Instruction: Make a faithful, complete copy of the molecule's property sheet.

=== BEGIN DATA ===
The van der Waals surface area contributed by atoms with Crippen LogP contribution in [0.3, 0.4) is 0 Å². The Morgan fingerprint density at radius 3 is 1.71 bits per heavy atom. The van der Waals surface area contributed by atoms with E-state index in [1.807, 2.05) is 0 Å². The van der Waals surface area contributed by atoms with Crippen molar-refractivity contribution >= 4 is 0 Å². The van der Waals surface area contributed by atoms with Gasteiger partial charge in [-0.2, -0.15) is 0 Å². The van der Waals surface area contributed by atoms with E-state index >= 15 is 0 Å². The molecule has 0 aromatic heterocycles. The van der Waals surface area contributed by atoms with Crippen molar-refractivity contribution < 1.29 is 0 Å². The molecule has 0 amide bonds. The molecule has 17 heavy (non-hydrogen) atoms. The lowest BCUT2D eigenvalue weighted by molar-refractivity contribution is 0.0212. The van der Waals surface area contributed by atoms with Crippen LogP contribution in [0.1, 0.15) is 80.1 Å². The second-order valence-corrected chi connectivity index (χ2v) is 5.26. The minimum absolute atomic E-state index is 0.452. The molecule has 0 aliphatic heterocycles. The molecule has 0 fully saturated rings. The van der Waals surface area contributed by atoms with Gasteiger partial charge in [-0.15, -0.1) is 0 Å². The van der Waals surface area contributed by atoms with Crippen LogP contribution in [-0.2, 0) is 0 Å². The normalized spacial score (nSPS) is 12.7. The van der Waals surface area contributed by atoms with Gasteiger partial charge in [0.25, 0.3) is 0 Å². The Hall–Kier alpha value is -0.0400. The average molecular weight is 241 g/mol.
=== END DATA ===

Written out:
The van der Waals surface area contributed by atoms with Crippen LogP contribution in [0.3, 0.4) is 0 Å². The Morgan fingerprint density at radius 3 is 1.71 bits per heavy atom. The van der Waals surface area contributed by atoms with E-state index in [1.807, 2.05) is 0 Å². The van der Waals surface area contributed by atoms with Crippen molar-refractivity contribution >= 4 is 0 Å². The van der Waals surface area contributed by atoms with Gasteiger partial charge in [-0.2, -0.15) is 0 Å². The van der Waals surface area contributed by atoms with E-state index >= 15 is 0 Å². The molecule has 0 aromatic heterocycles. The van der Waals surface area contributed by atoms with Crippen molar-refractivity contribution < 1.29 is 0 Å². The molecule has 0 amide bonds. The molecule has 17 heavy (non-hydrogen) atoms. The lowest BCUT2D eigenvalue weighted by molar-refractivity contribution is 0.0212. The van der Waals surface area contributed by atoms with Crippen LogP contribution in [0.1, 0.15) is 80.1 Å². The second-order valence-corrected chi connectivity index (χ2v) is 5.26. The minimum absolute atomic E-state index is 0.452. The molecule has 0 aliphatic heterocycles. The molecule has 0 fully saturated rings. The van der Waals surface area contributed by atoms with Gasteiger partial charge in [-0.15, -0.1) is 0 Å². The van der Waals surface area contributed by atoms with Crippen LogP contribution in [-0.2, 0) is 0 Å². The normalized spacial score (nSPS) is 12.7. The van der Waals surface area contributed by atoms with Gasteiger partial charge in [0.25, 0.3) is 0 Å². The Hall–Kier alpha value is -0.0400. The average molecular weight is 241 g/mol.